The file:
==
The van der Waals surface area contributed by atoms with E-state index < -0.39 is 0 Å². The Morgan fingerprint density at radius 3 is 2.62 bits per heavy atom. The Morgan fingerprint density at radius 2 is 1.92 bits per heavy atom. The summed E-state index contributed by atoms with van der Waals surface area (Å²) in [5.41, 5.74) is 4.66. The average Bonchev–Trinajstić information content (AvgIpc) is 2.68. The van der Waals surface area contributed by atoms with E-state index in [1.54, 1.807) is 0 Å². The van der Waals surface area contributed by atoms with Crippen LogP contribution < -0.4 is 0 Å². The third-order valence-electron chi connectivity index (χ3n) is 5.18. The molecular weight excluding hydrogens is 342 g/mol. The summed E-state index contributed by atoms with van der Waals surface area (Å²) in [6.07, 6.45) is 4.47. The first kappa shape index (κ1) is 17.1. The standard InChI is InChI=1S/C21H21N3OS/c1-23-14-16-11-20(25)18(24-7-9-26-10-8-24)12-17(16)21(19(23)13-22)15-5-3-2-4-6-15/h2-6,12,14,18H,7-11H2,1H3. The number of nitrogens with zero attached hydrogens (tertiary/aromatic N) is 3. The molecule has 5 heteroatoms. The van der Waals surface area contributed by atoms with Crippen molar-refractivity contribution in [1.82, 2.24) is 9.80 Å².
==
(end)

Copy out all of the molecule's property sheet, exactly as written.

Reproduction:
The van der Waals surface area contributed by atoms with E-state index < -0.39 is 0 Å². The Morgan fingerprint density at radius 3 is 2.62 bits per heavy atom. The Morgan fingerprint density at radius 2 is 1.92 bits per heavy atom. The summed E-state index contributed by atoms with van der Waals surface area (Å²) in [5.41, 5.74) is 4.66. The average Bonchev–Trinajstić information content (AvgIpc) is 2.68. The van der Waals surface area contributed by atoms with E-state index in [1.54, 1.807) is 0 Å². The van der Waals surface area contributed by atoms with Crippen LogP contribution < -0.4 is 0 Å². The third-order valence-electron chi connectivity index (χ3n) is 5.18. The molecular weight excluding hydrogens is 342 g/mol. The summed E-state index contributed by atoms with van der Waals surface area (Å²) in [6.07, 6.45) is 4.47. The first kappa shape index (κ1) is 17.1. The standard InChI is InChI=1S/C21H21N3OS/c1-23-14-16-11-20(25)18(24-7-9-26-10-8-24)12-17(16)21(19(23)13-22)15-5-3-2-4-6-15/h2-6,12,14,18H,7-11H2,1H3. The number of nitrogens with zero attached hydrogens (tertiary/aromatic N) is 3. The molecule has 5 heteroatoms. The van der Waals surface area contributed by atoms with Crippen molar-refractivity contribution in [1.82, 2.24) is 9.80 Å².